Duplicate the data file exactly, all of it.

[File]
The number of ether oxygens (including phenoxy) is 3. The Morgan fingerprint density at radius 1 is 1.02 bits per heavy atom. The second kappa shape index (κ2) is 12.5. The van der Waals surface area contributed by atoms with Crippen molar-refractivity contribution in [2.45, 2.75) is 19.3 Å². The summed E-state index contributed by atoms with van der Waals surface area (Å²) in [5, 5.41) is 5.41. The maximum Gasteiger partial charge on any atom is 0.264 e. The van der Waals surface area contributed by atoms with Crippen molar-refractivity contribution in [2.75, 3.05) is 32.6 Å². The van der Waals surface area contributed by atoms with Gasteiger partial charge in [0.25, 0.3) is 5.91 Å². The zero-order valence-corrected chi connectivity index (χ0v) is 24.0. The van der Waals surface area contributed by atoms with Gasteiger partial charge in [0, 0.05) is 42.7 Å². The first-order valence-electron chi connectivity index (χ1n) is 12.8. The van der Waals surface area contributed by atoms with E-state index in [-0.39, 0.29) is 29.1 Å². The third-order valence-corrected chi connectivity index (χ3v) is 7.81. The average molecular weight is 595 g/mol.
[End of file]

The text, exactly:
The number of ether oxygens (including phenoxy) is 3. The Morgan fingerprint density at radius 1 is 1.02 bits per heavy atom. The second kappa shape index (κ2) is 12.5. The van der Waals surface area contributed by atoms with Crippen molar-refractivity contribution in [2.45, 2.75) is 19.3 Å². The summed E-state index contributed by atoms with van der Waals surface area (Å²) in [5, 5.41) is 5.41. The maximum Gasteiger partial charge on any atom is 0.264 e. The van der Waals surface area contributed by atoms with Crippen molar-refractivity contribution in [2.75, 3.05) is 32.6 Å². The van der Waals surface area contributed by atoms with Gasteiger partial charge in [0.25, 0.3) is 5.91 Å². The zero-order valence-corrected chi connectivity index (χ0v) is 24.0. The van der Waals surface area contributed by atoms with Gasteiger partial charge in [0, 0.05) is 42.7 Å². The first-order valence-electron chi connectivity index (χ1n) is 12.8. The van der Waals surface area contributed by atoms with E-state index in [-0.39, 0.29) is 29.1 Å². The third-order valence-corrected chi connectivity index (χ3v) is 7.81. The average molecular weight is 595 g/mol.